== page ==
The state's six-month-old pseudoephedrine tracking system is working great, with thousands of illegal purchases prevented right at the cash register, according to the West Virginia Retailers Association.
But law enforcement officials, the West Virginia Board of Pharmacy, and House of Delegates Health Chairman Don Perdue are not so enthusiastic about the program's results.
West Virginia adopted the National Precursor Log Exchange, or NPLEx, through a bill passed in the 2012 legislative session, although it only went online in January. The system is a real-time tracking system for pseudoephedrine sales, used by 28 states nationwide.
"The minute you purchase pseudoephedrine and they hit the button to register that sale, it's entered into the NPLEx," said Bridget Lambert, Retailers Association president.
Pseudoephedrine purchases are limited to 3.6 grams per day in Wets Virginia, 7.2 grams per month and 48 grams per year.
According to data from NPLEx, the system stopped the illegal purchase of 9,965 boxes of pseudoephedrine between Jan. 1 and June 30.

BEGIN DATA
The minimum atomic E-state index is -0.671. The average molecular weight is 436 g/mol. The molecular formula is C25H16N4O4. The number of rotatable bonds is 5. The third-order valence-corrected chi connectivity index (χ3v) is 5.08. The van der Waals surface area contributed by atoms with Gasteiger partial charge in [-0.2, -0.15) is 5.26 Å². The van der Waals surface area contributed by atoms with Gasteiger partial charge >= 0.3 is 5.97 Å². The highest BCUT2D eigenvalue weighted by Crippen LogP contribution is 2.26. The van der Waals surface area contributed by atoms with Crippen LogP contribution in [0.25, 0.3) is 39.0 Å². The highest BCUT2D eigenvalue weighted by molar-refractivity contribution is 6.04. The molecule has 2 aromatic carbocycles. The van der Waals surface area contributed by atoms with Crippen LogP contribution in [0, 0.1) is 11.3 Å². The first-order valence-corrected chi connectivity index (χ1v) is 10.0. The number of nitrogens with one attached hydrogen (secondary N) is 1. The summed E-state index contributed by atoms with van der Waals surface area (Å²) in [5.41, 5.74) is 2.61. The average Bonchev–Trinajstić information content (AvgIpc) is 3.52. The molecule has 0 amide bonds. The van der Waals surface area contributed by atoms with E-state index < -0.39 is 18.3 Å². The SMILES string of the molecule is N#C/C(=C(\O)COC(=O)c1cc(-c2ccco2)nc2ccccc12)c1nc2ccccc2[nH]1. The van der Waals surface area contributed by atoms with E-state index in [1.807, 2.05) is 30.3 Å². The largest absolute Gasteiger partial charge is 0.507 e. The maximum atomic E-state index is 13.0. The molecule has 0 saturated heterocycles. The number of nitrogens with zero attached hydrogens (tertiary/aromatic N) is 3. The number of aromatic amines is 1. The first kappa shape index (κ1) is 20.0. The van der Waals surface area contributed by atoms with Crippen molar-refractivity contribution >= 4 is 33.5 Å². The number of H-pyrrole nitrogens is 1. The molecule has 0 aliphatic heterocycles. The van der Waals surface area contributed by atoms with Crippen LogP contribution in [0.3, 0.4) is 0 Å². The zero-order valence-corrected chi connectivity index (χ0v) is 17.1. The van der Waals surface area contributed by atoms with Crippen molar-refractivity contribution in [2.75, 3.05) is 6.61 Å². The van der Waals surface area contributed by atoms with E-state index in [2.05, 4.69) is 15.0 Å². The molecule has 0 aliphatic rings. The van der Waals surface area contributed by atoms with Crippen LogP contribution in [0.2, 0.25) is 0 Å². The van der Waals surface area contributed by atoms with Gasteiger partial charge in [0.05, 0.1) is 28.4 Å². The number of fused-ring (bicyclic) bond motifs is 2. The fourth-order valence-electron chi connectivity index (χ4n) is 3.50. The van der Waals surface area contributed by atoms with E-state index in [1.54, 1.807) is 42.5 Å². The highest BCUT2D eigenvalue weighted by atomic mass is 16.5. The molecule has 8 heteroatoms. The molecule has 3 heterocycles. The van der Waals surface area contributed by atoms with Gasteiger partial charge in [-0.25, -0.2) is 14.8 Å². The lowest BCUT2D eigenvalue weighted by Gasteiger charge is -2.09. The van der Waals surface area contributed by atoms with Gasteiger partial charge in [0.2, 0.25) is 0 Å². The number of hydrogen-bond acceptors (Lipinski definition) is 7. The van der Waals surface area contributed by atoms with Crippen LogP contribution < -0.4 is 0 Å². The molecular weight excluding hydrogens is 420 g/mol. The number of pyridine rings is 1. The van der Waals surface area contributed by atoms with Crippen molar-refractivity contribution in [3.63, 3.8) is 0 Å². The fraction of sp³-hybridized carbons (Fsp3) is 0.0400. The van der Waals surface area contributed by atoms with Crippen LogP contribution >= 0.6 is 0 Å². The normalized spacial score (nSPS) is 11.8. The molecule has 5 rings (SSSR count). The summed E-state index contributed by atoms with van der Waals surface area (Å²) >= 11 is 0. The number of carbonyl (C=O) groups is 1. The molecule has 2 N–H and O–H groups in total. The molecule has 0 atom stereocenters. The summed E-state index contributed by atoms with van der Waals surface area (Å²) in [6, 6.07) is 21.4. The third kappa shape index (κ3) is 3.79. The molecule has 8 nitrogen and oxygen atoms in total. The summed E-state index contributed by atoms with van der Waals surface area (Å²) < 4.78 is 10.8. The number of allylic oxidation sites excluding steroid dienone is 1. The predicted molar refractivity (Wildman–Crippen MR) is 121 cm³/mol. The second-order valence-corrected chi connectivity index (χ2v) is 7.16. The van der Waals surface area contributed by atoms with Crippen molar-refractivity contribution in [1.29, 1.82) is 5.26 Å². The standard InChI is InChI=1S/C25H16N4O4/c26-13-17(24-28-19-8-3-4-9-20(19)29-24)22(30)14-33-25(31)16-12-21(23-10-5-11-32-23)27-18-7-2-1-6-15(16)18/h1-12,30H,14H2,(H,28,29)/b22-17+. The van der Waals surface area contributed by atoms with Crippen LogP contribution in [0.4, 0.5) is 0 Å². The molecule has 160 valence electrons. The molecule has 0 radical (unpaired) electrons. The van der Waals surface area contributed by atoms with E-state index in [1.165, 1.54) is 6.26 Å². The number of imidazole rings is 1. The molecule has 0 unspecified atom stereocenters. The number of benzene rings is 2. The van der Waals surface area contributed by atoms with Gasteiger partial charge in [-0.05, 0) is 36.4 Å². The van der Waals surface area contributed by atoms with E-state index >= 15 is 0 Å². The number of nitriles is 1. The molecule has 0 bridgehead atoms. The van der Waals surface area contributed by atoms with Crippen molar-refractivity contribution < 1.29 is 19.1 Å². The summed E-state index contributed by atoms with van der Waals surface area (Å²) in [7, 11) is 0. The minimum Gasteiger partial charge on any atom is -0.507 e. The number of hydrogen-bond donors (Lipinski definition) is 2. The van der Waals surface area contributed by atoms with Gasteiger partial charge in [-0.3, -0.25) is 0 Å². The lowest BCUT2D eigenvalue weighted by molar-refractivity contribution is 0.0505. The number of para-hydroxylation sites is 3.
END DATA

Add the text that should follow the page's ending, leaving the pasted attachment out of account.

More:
"I think 9,900 boxes for six months shows that it's working," Lambert said. "NPLEx has the ability to be a very effective tool for law enforcement if they use it correctly."
Law enforcement officials aren't so sure.
Mike Goff, administrator of the Board of Pharmacy's controlled substance monitoring program, said the system stopped sales of 9,965 pseudoephedrine boxes in the first six months of this year.
But that's only about 3 percent of the state's total sales. Between January and June, 236,033 boxes of pseudoephedrine were sold in West Virginia.
Goff, a former state trooper, said NPLEx is an effective way to monitor pseudoephedrine sales but provides little help in preventing those sales from happening in the first place.
"We want to stop sales. We don't want to track sales. Once they've got their pseudoephedrine, it's too late," he said.